02 April 2018
In the Media - March 2018

Initially featured as part of the TJ Bulletin - March 2018, available here.   UPDATE: Flip-Flopping on Accountability – A Timeline’ Raisa Wi...

In the Media - February 2018

01 March 2018
In the Media - February 2018

Initially featured as part of the TJ Bulletin - February 2018, available here.   ‘Government Fast tracks OMP Operation Ahead of UNHRC Sessions’&n...

நிலைமாறுகால நீதியை நிலைநாட்டுவதிலுள்ள சவால்கள்

08 April 2017
நிலைமாறுகால நீதியை நிலைநாட்டுவதிலுள்ள சவால்கள்

2009 ஆம் ஆண்டு யுத்தம் முடிவடைந்ததையடுத்து, யுத்தகாலத்தில் இடம்பெற்ற விடயங்கள் சம்பந்தமாக வகைப்பொறுப்பு கூறுவதற்கும் அத்துடன் நல்லிணக்கத்தை தோற்றுவிப்...

FORGETTING THE PAST: A WARNING

23 March 2017
FORGETTING THE PAST: A WARNING

On March 24th, human rights activists and victims’ groups worldwide will commemorate International Day for the Dignity of Victims, in honour of victim...

AUTONOMY AND DECENTRALIZATION WITHIN WITNESS PROTE...

17 March 2017
AUTONOMY AND DECENTRALIZATION WITHIN WITNESS PROTECTION ACTIVITIES: PART III

Organisational structures for witness protection Structurally, witness protection programmes could exist in a number of different forms. Countries oft...

OPERATIONAL MODELS FOR VICTIM AND WITNESS PROTECTI...

16 March 2017
OPERATIONAL MODELS FOR VICTIM AND WITNESS PROTECTION WITHIN TRANSITIONAL JUSTICE: PART II

The previous article in this serial titled Contextualising Victim and Witness Protection for Transitional Justice discussed three key considerations w...

CONTEXTUALIZING VICTIM AND WITNESS PROTECTION FOR...

14 March 2017
CONTEXTUALIZING VICTIM AND WITNESS PROTECTION FOR TRANSITIONAL JUSTICE - PART I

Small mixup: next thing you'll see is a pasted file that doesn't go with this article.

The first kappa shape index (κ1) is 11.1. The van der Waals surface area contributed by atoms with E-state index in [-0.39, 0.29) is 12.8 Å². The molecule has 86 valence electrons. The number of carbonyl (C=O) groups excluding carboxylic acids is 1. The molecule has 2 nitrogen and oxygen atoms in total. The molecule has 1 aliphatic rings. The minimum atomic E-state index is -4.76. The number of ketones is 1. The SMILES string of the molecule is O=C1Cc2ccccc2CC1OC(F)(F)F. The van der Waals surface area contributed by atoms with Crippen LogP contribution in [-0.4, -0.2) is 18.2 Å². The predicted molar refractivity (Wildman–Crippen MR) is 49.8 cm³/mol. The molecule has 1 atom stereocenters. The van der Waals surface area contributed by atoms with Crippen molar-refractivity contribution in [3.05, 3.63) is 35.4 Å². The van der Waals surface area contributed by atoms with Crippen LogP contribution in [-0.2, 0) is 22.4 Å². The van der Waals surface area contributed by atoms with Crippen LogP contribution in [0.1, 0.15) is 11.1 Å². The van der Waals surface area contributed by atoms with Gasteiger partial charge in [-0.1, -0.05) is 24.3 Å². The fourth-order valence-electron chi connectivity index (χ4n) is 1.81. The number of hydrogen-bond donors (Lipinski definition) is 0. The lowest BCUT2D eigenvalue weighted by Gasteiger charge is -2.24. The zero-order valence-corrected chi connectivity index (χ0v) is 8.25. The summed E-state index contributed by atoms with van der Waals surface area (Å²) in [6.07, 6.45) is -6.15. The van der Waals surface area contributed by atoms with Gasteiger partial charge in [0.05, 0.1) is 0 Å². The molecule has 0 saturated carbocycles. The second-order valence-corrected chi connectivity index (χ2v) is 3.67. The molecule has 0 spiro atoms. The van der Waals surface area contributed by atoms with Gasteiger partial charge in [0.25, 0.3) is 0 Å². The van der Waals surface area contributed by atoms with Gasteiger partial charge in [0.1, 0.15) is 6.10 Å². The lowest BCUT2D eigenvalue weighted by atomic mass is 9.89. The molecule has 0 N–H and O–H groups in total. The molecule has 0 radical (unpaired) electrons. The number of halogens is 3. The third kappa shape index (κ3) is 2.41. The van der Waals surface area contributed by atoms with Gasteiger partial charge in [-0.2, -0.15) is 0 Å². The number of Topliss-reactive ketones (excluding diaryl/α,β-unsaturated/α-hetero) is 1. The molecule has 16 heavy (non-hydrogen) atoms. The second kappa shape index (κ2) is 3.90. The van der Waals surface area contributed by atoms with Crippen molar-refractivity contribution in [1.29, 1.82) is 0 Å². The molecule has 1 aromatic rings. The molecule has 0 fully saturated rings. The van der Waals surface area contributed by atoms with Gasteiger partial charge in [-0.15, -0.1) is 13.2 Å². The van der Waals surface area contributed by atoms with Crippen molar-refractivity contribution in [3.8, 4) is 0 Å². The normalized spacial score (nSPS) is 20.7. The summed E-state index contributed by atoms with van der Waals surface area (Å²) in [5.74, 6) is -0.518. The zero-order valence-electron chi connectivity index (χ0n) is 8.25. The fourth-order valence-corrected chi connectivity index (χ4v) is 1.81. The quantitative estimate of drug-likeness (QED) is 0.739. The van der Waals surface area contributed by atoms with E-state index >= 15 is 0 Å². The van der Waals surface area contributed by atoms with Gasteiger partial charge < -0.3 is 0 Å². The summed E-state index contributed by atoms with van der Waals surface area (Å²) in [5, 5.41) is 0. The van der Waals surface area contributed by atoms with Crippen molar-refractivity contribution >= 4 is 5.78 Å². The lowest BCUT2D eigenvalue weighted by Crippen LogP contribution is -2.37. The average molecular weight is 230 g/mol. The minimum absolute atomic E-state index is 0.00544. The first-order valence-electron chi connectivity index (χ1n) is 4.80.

Introduction Since the end of the war in 2009, Sri Lanka has been pushed to address issues relating to wartime accountability and reconciliation withi...

The problem with ‘justice as reconciliation’

22 February 2017
The problem with ‘justice as reconciliation’

Unless we evolve substantive way to talk about justice for atrocity crimes, the emotive aspects of the debate will continue to take precedence with ve...

உண்மையை கண்டறியும் ஆணைக்குழு: அரசாங்கம் முதன்மைப்ப...

18 February 2017
உண்மையை கண்டறியும் ஆணைக்குழு: அரசாங்கம் முதன்மைப்படுத்துவது நீதியை மறுப்பதற்காகவா?

ஐக்கிய நாடுகள் மனித உரிமைகள் பேரவையின் அமர்விற்கு இன்னமும் ஒரு மாதகாலத்திற்கு சற்றே அதிகமான காலப்பகுதியே இருக்கின்றது. இந்த அமர்வில் ஐக்கிய நாடுகள் மன...

நீதி இல்லாமல் நிலைமாறுகால நீதியா?

18 January 2017
நீதி இல்லாமல் நிலைமாறுகால நீதியா?

இலங்கை, நல்லாட்சி ​அரசாங்கத்தின் இரண்டாவது வருடத்தை கடந்துள்ள இத்தருணத்தில் மனிதர்களுக்கெதிரான அட்டூழியங்கள் நிறைந்த குற்றச்செயல்கள் சார்ந்ததாக வகைபொற...

Incorporating International Crimes into Sri Lankan...

22 September 2016
Incorporating International Crimes into Sri Lankan Law: The Need for Legislative Reform

 In a paper published recently, Eleanor Vermunt and I argued that international crimes must be incorporated into Sri Lankan law with retroactive...

« »
In the Media

In 2015 the Sri Lankan government co-sponsored UN Human Rights Council Resolution 30/1 on promoting reconciliation, accountability and human rights in Sri Lanka. By doing so, the government undertook to set up a judicial mechanism, amongst other things, to investigate allegations of human rights and international humanitarian law violations that were perpetrated by both sides to the civil war. This mechanism would include involvement of international experts.